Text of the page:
How mothers help children learn to use everyday objects

Brianna E. Kaplan, Isabella Kasaba, Jaya Rachwani, Karen E. Adolph, Catherine S. Tamis-LeMonda

Research output: Contribution to journalArticlepeer-review


Children must learn specific motor actions to use everyday objects as their designers intended. However, designed actions are not obvious to children and often are difficult to implement. Children must know what actions to do and how to execute them. Previous work identified a protracted developmental progression in learning designed actions—from nondesigned exploratory actions, to display of the designed action, to successful implementation. Presumably, caregivers can help children to overcome the challenges in discovering and implementing designed actions. Mothers of 12-, 18- to 24-, and 30- to 36-month-olds (N = 74) were asked to teach their children to open containers with twist-off or pull-off lids. Mothers’ manual and verbal input aligned with the developmental progression and with children's actions in the moment, pointing to the role of attuned social information in helping children learn to use objects for activities of daily living. However, mothers sometimes “overhelped” by implementing designed actions for children instead of getting children to do it themselves, highlighting the challenges of teaching novices difficult motor actions.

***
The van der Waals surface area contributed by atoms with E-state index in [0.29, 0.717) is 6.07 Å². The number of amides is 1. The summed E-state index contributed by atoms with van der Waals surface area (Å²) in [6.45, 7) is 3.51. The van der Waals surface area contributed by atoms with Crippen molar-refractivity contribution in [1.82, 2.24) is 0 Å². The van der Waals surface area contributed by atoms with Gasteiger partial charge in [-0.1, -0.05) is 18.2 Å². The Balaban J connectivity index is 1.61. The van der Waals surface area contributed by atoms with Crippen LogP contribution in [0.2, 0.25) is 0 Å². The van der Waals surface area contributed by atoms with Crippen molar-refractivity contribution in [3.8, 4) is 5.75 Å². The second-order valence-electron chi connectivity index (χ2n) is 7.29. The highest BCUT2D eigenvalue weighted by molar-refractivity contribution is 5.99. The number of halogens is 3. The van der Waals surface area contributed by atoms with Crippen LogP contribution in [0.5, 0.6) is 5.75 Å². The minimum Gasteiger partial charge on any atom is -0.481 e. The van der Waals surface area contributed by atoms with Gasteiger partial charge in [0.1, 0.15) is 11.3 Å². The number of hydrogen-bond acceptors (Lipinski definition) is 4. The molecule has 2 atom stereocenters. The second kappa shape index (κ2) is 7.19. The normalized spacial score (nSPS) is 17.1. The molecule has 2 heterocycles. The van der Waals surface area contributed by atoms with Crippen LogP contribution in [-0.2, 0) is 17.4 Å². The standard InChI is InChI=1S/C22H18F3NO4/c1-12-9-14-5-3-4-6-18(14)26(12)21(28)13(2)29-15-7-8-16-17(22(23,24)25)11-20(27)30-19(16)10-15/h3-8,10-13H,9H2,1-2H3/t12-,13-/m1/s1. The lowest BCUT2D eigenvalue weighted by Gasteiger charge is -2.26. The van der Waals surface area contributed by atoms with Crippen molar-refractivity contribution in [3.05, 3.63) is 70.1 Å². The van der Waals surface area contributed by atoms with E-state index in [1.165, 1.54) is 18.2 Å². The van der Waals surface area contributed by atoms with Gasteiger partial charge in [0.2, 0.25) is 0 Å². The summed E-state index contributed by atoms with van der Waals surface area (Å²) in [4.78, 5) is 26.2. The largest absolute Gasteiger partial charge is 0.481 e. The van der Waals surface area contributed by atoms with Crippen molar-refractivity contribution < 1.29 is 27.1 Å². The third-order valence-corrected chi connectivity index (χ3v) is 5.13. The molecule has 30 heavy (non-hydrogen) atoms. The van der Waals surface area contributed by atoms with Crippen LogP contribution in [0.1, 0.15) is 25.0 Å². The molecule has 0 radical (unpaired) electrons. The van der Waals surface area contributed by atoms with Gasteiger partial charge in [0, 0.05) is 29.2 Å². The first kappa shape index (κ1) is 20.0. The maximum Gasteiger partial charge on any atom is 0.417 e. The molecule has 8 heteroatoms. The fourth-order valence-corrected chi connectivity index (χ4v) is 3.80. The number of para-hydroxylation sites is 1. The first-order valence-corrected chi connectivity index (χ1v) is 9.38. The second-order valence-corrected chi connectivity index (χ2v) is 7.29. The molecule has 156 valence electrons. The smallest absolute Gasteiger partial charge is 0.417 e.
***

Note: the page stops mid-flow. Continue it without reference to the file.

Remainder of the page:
Original languageEnglish (US)
Article numbere22435
JournalDevelopmental Psychobiology
Issue number8
StatePublished - Dec 2023


  • affordances
  • cultural artifacts
  • designed actions
  • manual actions
  • social learning

ASJC Scopus subject areas

  • Developmental and Educational Psychology
  • Developmental Neuroscience
  • Developmental Biology
  • Behavioral Neuroscience


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